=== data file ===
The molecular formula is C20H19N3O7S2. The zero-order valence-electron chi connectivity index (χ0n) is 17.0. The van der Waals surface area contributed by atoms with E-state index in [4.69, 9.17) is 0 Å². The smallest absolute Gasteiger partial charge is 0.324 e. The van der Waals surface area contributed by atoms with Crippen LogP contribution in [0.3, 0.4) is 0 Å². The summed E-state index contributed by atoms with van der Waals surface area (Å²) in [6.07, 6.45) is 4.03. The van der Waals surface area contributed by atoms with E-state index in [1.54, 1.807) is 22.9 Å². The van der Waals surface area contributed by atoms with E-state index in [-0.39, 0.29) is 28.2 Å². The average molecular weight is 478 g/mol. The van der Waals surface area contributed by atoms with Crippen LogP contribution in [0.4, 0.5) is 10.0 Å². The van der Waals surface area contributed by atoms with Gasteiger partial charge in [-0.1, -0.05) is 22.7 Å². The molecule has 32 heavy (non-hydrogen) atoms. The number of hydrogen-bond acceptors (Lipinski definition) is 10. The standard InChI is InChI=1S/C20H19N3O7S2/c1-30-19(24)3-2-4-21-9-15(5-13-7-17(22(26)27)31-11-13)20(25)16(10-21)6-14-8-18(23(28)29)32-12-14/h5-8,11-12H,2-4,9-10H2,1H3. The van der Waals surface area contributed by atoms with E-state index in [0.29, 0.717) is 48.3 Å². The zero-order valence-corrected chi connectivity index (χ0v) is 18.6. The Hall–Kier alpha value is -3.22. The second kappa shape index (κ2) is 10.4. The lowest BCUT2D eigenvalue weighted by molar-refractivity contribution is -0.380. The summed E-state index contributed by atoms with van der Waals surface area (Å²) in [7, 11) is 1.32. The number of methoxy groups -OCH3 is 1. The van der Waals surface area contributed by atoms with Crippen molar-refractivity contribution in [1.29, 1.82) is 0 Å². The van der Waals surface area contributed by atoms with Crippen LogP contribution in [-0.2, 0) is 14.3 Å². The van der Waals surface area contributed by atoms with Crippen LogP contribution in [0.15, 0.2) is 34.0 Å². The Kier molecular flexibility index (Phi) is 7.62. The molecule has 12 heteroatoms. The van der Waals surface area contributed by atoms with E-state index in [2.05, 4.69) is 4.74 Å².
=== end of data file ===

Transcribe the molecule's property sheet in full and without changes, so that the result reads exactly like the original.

The molecular formula is C20H19N3O7S2. The zero-order valence-electron chi connectivity index (χ0n) is 17.0. The van der Waals surface area contributed by atoms with E-state index in [4.69, 9.17) is 0 Å². The smallest absolute Gasteiger partial charge is 0.324 e. The van der Waals surface area contributed by atoms with Crippen LogP contribution in [0.3, 0.4) is 0 Å². The summed E-state index contributed by atoms with van der Waals surface area (Å²) in [6.07, 6.45) is 4.03. The van der Waals surface area contributed by atoms with E-state index in [1.54, 1.807) is 22.9 Å². The van der Waals surface area contributed by atoms with E-state index in [-0.39, 0.29) is 28.2 Å². The average molecular weight is 478 g/mol. The van der Waals surface area contributed by atoms with Crippen LogP contribution in [0.4, 0.5) is 10.0 Å². The van der Waals surface area contributed by atoms with Gasteiger partial charge in [-0.1, -0.05) is 22.7 Å². The molecule has 32 heavy (non-hydrogen) atoms. The number of hydrogen-bond acceptors (Lipinski definition) is 10. The standard InChI is InChI=1S/C20H19N3O7S2/c1-30-19(24)3-2-4-21-9-15(5-13-7-17(22(26)27)31-11-13)20(25)16(10-21)6-14-8-18(23(28)29)32-12-14/h5-8,11-12H,2-4,9-10H2,1H3. The van der Waals surface area contributed by atoms with E-state index in [0.29, 0.717) is 48.3 Å². The zero-order valence-corrected chi connectivity index (χ0v) is 18.6. The Hall–Kier alpha value is -3.22. The second kappa shape index (κ2) is 10.4. The lowest BCUT2D eigenvalue weighted by molar-refractivity contribution is -0.380. The summed E-state index contributed by atoms with van der Waals surface area (Å²) in [7, 11) is 1.32. The number of methoxy groups -OCH3 is 1. The van der Waals surface area contributed by atoms with Crippen molar-refractivity contribution in [1.29, 1.82) is 0 Å². The van der Waals surface area contributed by atoms with Crippen LogP contribution in [-0.2, 0) is 14.3 Å². The van der Waals surface area contributed by atoms with Crippen LogP contribution in [0.15, 0.2) is 34.0 Å². The Kier molecular flexibility index (Phi) is 7.62. The molecule has 12 heteroatoms. The van der Waals surface area contributed by atoms with E-state index in [2.05, 4.69) is 4.74 Å².